BPA now possibly linked to asthma in children
Bisphenol A or BPA is a very common material that is found in the linings in many canned goods and is put in plastics to keep them flexible. It has been potentially connected to many health issues in children such as behavior problems, obesity, hormone abnormalities, and not a new study published Journal of Allergy and Clinical Immunology, in March show that BPA may be connected to an increase risk of asthma in children. BPA has been removed from all baby bottles, sippy cups and most plastic toys, but it is difficult to avoid! A few simple steps to decrease your child’s exposure to BPA include:
- Avoid plastic containers with a recycle code of 3 and 7. These are more likely to contain BPA. Other plastics have questionable safety too. Check out this link to learn your plastics. http://healthychild.org/easy-steps/know-your-plastics/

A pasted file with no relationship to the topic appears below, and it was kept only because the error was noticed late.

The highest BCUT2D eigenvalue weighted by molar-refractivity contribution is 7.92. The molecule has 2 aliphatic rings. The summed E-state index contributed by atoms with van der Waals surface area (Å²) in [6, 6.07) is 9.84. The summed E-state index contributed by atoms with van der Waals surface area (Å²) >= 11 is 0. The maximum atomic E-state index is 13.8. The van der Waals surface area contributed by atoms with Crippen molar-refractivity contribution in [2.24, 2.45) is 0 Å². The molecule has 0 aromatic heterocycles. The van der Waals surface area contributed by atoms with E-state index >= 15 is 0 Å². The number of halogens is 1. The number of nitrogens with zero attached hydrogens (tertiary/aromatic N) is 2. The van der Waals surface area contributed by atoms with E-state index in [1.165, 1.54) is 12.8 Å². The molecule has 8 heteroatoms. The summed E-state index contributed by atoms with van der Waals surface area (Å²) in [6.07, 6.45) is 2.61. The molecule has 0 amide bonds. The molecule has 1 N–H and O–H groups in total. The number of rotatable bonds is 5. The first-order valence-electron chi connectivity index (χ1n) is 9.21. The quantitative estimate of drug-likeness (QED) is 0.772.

- If formula feeding, use powdered formula rather than concentrate or ready to use, there is no BPA in the lining of powdered formula cans.
- Decrease the consumption of canned foods. (Remember fresh is best, frozen is next and least healthy is canned)
- Don’t microwave containers made of plastic. Heating plastic can cause BPA to leach into food. Store your leftovers in glass or stainless steel.
- Don’t let your child hold register receipts and wash your hands when you handle them. There are high levels of BPA in them! (Didn’t realize this one!)
There are no real conclusive studies on BPA, but there are more and more studies that show possible links to health issues. In my opinion, don’t obsess, don’t add it to your worry list, but do use some of the simple steps to avoid BPA exposure as much as possible.
Take a breath, enjoy the joyful moments of each day, and remember you don’t have to be perfect to be the perfect parent.
- Posted in: Childhood illness ♦ Childhood safety ♦ Green Parenting ♦ Growth and Development ♦ Health ♦ Nutrition
- Tagged: avoiding BPA, baby food, BPA and asthma, BPA in canned goods, BPA in formula, BPA in register receipts, BPA. Plastics, childhood safety, Children and BPA, fresh fruits and vegetables, health risks with BPA, infant, preschooler, school age, teen years, toddler